Truth Revealed: The Real World of Interview Transcription

Truth Revealed: The Real World of Interview Transcription
Beth Worthy

Beth Worthy


Interview transcription isn’t something most people know too much about. However, it is a major part of a variety of different industries, and interview transcription is just as prominent today as it was in the past, despite the increase in high-quality computer programs that can work to decipher audio.

Most people don’t know that they can have a career in transcription as well, and there is a variety of different types of transcription jobs. The truth is that interview transcription is still one of the most popular types because you just can’t beat the human touch.

Keep reading to learn more about the benefits of interview transcription, why it’s so popular and why it might be an ideal career choice for you. You could just find a new career or path you can use to support yourself and your family.

For Research Purposes

One of the most common uses of transcribed interviews is in the academic field. That’s because preserving interviews and materials is very important for cultural institutions, schools, museums and other facilities of the same type.

• For Research Purposes - Interview Transcription

The biggest reason why academic and scientific institutions use people to transcribe their work is that people tend to make fewer mistakes. That’s especially true when dealing with complex terms or phrases, especially in the science or medical field where a computer simply cannot handle the wording.

Another major benefit of interview transcription is that people can talk about sensitive medical topics. For example, one study used individuals to interpret and translate audio related to men living with HIV. Once collected, data can be compiled much more efficiently when real people are involved instead of computers.

Data Collection

Another reason people use transcription on a regular basis is for collecting data from things like phone surveys. In many cases, these surveys get recorded or marked down on paper, but Transcription services can be used to get a better insight into how interviews are conducted and how effective they are.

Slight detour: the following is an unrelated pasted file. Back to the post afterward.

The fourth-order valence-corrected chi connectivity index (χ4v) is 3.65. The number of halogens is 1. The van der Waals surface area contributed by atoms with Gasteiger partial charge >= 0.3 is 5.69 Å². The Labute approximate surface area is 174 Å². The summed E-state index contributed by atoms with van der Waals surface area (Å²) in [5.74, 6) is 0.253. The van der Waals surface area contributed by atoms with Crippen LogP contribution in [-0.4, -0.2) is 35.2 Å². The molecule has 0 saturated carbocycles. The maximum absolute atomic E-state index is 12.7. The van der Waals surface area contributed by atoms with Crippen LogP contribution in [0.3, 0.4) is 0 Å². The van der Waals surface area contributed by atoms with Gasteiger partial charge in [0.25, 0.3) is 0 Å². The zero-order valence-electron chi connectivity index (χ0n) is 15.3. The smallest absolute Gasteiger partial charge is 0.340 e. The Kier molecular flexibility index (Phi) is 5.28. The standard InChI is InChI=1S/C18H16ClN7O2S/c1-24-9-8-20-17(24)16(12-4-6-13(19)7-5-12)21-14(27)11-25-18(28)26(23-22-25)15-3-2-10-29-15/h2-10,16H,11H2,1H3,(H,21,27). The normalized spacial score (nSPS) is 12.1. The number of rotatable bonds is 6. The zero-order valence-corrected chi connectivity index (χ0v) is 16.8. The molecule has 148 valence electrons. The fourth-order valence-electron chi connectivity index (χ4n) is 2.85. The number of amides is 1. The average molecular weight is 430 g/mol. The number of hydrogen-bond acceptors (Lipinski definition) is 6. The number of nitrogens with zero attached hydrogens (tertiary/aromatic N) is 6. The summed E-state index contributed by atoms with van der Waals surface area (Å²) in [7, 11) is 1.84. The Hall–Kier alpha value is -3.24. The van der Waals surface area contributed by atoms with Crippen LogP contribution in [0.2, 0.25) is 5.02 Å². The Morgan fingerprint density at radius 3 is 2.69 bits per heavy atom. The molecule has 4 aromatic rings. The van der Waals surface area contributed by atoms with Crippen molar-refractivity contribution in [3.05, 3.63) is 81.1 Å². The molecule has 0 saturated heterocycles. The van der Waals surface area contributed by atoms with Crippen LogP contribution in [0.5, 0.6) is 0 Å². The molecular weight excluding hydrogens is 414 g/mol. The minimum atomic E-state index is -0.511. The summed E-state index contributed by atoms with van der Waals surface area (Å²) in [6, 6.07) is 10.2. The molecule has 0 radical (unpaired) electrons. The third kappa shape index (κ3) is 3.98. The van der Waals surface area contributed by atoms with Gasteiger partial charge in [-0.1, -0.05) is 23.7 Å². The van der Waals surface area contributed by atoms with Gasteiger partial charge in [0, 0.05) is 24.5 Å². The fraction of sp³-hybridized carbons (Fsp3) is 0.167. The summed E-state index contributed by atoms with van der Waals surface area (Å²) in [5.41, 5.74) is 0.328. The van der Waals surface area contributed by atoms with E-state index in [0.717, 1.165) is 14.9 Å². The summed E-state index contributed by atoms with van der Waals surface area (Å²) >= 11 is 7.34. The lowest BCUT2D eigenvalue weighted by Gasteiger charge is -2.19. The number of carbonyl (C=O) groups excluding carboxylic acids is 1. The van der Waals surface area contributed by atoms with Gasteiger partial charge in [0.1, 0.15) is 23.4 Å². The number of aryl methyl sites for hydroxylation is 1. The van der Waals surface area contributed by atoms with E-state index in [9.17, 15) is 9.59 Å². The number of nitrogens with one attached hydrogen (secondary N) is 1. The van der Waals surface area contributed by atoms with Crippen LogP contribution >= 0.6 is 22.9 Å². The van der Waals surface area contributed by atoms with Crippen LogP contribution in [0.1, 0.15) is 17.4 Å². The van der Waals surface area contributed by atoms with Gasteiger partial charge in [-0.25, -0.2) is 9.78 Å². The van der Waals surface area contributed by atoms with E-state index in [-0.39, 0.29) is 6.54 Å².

Data Collection -Interview Transcription

The most important part of transcription for data collection purposes is that people can do a better job interpreting data. When people collect data instead of machines they can begin to make assertions about how well a marketing strategy, questionnaire or anything of the like worked with the intended customer base.

That’s a major benefit for the companies that use people to transcribe their interviews and recorded audio.

Legal Practice

The legal business is one of the major users of transcription services. The biggest part of the transcription process is in the courtroom, and many attorneys will record their trial in order to have the data transcribed later. That way they will be able to listen to everything that happened and evaluate where they stand in a case.

Legal Practice - Interview Transcription

Attorneys will also be able to figure out what the other lawyer has said during a case. Transcription is a huge part of trying to win a case for many attorneys, and people simply do a much better job than computers. That’s why people will always have a place when it comes to transcription in the legal world.

Police Interviews

When the police interview anybody they are going to use a tape recorder or digital device to document the questions and responses. However, keeping tapes or digital media can be difficult for many police precincts, and in most cases, having a paper is a preferred backup option for all of the important interviews conducted. That’s why police officers and police departments are among the biggest transcription users in the world.

Police officers need to have accurate accounts of the time they spend with witnesses and suspects, and they also need to make sure they don’t come under fire if something goes wrong. Simply put, transcription helps to make the details of a case clearer while protecting the person being interviewed and the officer conducting the interview.

People do a much better job than computers when dealing with crime-related interviews as well since they understand the context of the interview being conducted.

In many cases, police also have deadlines that they need to meet in order to work on a case. Humans can work faster than machines simply because they are more accurate.

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Beth Worthy

Beth Worthy

Beth Worthy is the Cofounder & President of GMR Transcription Services, Inc., a California-based company that has been providing accurate and fast transcription services since 2004. She has enjoyed nearly ten years of success at GMR, playing a pivotal role in the company's growth. Under Beth's leadership, GMR Transcription doubled its sales within two years, earning recognition as one of the OC Business Journal's fastest-growing private companies. Outside of work, she enjoys spending time with her husband and two kids.